How to stay warm when sailing in the cold

I still remember our first sail trip up to Port Townsend. It was during the kids’ spring break in 2015. We set out in our first boat, the Aequus Aer, at about 5 a.m. in the morning to ride the tide 35 nautical miles north. 

I was at the helm with a warm hat and gloves on, a blanket wrapped around me and both my kids snuggled up nearby. By the time we got to PT, I was shivering and couldn’t fully warm up until I got into the marina showers that night.

I am one of those people who runs cold all the time. Plus, I have Raynaud’s syndrome. You might think I’d be inclined to take a break from cruising the Pacific Northwest between the months of October and April, but instead I’ve become all the more determined to make sailing a year-round activity for my family and me. 

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Why we got the boat we did

Our Nauticat 39. Finding a pilothouse sailboat became a priority for us because we wanted to be able to sail year-round in the Pacific Northwest even though I have Raynaud’s.

C and I decided three years ago to make our dream of sailing the world a real-world goal. At the time, we had the Aequus Aer, a 28-foot Pearson sloop that we used for family trips to other marinas in Puget Sound.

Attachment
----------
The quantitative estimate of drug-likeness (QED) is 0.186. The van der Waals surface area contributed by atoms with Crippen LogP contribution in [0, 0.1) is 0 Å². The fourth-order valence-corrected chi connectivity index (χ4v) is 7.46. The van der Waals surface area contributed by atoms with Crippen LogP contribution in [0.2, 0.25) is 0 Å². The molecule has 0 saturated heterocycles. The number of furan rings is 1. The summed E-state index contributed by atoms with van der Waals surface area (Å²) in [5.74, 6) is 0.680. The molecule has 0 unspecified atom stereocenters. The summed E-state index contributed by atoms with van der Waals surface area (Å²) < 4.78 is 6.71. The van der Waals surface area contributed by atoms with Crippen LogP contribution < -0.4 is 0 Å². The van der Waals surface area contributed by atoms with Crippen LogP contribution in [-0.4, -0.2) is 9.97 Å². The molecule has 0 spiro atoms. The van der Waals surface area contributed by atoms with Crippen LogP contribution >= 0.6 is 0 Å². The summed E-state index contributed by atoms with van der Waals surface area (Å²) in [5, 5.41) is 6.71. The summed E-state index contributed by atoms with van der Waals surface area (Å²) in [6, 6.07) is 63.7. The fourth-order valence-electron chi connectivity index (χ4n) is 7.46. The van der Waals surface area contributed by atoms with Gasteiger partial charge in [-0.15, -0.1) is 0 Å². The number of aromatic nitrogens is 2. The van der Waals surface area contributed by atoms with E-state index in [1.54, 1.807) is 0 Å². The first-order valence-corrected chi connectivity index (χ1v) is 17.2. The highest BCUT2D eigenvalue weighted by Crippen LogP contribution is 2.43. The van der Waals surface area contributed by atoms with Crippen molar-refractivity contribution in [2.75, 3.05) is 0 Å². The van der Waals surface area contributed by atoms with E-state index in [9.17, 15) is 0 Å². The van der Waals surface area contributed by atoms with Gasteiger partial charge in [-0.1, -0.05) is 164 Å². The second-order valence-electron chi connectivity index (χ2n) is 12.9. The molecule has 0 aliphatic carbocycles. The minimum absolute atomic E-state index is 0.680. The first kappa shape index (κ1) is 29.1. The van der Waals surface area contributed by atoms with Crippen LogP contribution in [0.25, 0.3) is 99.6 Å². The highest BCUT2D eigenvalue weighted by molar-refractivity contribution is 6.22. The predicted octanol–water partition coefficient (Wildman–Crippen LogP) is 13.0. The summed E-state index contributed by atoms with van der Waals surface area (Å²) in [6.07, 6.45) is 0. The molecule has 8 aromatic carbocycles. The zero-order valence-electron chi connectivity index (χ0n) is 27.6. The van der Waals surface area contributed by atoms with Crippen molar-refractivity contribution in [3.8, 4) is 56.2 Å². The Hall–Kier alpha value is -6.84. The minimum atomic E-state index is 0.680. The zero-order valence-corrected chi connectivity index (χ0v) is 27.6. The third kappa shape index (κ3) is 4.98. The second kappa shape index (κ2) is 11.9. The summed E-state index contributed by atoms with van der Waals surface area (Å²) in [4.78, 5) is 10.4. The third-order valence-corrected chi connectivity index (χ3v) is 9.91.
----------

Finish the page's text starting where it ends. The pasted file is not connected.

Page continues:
But to sail beyond the Sound, we needed a bluewater-ready boat. And the Aequus Aer just wasn’t set up to do that. So we started our search focusing primarily on boats over 35 feet to fit our family of growing kids, built to endure rough seas and with enough storage, water-carrying capacity and battery bank to allow us to spend at least a week or more away from shore power.

It was during this time that my lifelong struggle with cold feet and hands started to get tremendously worse. I developed Raynaud’s Phenomenon, a condition where the blood vessels constrict in my fingers and toes in response to cold.

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